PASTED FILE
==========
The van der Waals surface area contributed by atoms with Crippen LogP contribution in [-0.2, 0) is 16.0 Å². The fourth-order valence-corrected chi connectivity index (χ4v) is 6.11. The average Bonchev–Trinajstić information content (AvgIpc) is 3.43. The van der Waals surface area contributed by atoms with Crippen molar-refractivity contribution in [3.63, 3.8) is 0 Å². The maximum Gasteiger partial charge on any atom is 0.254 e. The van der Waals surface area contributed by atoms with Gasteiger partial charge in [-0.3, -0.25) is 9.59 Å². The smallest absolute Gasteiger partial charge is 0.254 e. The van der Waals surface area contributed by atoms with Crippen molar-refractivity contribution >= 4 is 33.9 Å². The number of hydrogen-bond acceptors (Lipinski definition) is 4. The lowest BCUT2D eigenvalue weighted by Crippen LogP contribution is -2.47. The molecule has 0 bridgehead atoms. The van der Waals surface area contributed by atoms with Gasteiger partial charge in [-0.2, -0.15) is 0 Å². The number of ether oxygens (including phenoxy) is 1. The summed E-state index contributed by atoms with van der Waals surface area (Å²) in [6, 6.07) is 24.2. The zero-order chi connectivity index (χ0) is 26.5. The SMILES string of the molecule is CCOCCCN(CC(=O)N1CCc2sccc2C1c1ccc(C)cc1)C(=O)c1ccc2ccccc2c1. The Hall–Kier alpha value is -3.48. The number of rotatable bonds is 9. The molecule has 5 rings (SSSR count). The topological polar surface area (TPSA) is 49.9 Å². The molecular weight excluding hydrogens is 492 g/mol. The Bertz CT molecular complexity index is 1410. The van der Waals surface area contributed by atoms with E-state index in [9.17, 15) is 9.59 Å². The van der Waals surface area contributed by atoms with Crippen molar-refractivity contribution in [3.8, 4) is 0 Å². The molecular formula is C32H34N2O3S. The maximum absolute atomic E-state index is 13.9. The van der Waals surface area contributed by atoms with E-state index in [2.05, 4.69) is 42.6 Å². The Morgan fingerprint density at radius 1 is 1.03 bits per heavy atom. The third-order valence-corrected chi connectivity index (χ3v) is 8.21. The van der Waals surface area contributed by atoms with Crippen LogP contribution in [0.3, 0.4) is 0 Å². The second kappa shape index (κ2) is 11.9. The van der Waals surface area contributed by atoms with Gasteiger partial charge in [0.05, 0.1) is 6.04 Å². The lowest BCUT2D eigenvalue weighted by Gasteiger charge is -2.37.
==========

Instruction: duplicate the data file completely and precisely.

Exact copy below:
The van der Waals surface area contributed by atoms with Crippen LogP contribution in [-0.2, 0) is 16.0 Å². The fourth-order valence-corrected chi connectivity index (χ4v) is 6.11. The average Bonchev–Trinajstić information content (AvgIpc) is 3.43. The van der Waals surface area contributed by atoms with Crippen molar-refractivity contribution in [3.63, 3.8) is 0 Å². The maximum Gasteiger partial charge on any atom is 0.254 e. The van der Waals surface area contributed by atoms with Gasteiger partial charge in [-0.3, -0.25) is 9.59 Å². The smallest absolute Gasteiger partial charge is 0.254 e. The van der Waals surface area contributed by atoms with Crippen molar-refractivity contribution >= 4 is 33.9 Å². The number of hydrogen-bond acceptors (Lipinski definition) is 4. The lowest BCUT2D eigenvalue weighted by Crippen LogP contribution is -2.47. The molecule has 0 bridgehead atoms. The van der Waals surface area contributed by atoms with Gasteiger partial charge in [-0.2, -0.15) is 0 Å². The number of ether oxygens (including phenoxy) is 1. The summed E-state index contributed by atoms with van der Waals surface area (Å²) in [6, 6.07) is 24.2. The zero-order chi connectivity index (χ0) is 26.5. The SMILES string of the molecule is CCOCCCN(CC(=O)N1CCc2sccc2C1c1ccc(C)cc1)C(=O)c1ccc2ccccc2c1. The Hall–Kier alpha value is -3.48. The number of rotatable bonds is 9. The molecule has 5 rings (SSSR count). The topological polar surface area (TPSA) is 49.9 Å². The molecular weight excluding hydrogens is 492 g/mol. The Bertz CT molecular complexity index is 1410. The van der Waals surface area contributed by atoms with E-state index in [9.17, 15) is 9.59 Å². The van der Waals surface area contributed by atoms with Crippen molar-refractivity contribution in [3.8, 4) is 0 Å². The molecular formula is C32H34N2O3S. The maximum absolute atomic E-state index is 13.9. The van der Waals surface area contributed by atoms with E-state index in [2.05, 4.69) is 42.6 Å². The Morgan fingerprint density at radius 1 is 1.03 bits per heavy atom. The third-order valence-corrected chi connectivity index (χ3v) is 8.21. The van der Waals surface area contributed by atoms with Crippen LogP contribution in [0.3, 0.4) is 0 Å². The second kappa shape index (κ2) is 11.9. The van der Waals surface area contributed by atoms with Gasteiger partial charge in [0.05, 0.1) is 6.04 Å². The lowest BCUT2D eigenvalue weighted by Gasteiger charge is -2.37.